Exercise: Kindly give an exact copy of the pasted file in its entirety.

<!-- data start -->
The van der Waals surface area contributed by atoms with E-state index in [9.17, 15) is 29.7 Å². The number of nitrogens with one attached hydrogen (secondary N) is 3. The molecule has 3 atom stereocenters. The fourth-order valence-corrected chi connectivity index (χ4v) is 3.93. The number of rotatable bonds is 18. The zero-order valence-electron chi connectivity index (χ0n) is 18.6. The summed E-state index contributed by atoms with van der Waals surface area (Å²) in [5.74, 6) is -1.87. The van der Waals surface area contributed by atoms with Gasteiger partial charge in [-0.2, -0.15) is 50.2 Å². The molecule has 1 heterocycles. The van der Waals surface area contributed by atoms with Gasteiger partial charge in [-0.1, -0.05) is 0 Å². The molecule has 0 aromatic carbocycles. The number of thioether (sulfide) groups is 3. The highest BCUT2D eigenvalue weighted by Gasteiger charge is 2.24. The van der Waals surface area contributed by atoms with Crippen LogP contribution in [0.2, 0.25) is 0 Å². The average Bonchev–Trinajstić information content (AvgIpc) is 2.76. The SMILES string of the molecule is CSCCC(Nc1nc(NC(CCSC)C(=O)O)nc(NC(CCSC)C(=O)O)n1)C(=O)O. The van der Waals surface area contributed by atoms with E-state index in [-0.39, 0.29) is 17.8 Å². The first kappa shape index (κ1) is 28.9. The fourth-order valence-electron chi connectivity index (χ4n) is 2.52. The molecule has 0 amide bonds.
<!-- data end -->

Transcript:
The van der Waals surface area contributed by atoms with E-state index in [9.17, 15) is 29.7 Å². The number of nitrogens with one attached hydrogen (secondary N) is 3. The molecule has 3 atom stereocenters. The fourth-order valence-corrected chi connectivity index (χ4v) is 3.93. The number of rotatable bonds is 18. The zero-order valence-electron chi connectivity index (χ0n) is 18.6. The summed E-state index contributed by atoms with van der Waals surface area (Å²) in [5.74, 6) is -1.87. The van der Waals surface area contributed by atoms with Gasteiger partial charge in [-0.2, -0.15) is 50.2 Å². The molecule has 1 heterocycles. The van der Waals surface area contributed by atoms with Gasteiger partial charge in [-0.1, -0.05) is 0 Å². The molecule has 0 aromatic carbocycles. The number of thioether (sulfide) groups is 3. The highest BCUT2D eigenvalue weighted by Gasteiger charge is 2.24. The van der Waals surface area contributed by atoms with Crippen LogP contribution in [0.2, 0.25) is 0 Å². The average Bonchev–Trinajstić information content (AvgIpc) is 2.76. The SMILES string of the molecule is CSCCC(Nc1nc(NC(CCSC)C(=O)O)nc(NC(CCSC)C(=O)O)n1)C(=O)O. The van der Waals surface area contributed by atoms with E-state index in [-0.39, 0.29) is 17.8 Å². The first kappa shape index (κ1) is 28.9. The fourth-order valence-electron chi connectivity index (χ4n) is 2.52. The molecule has 0 amide bonds.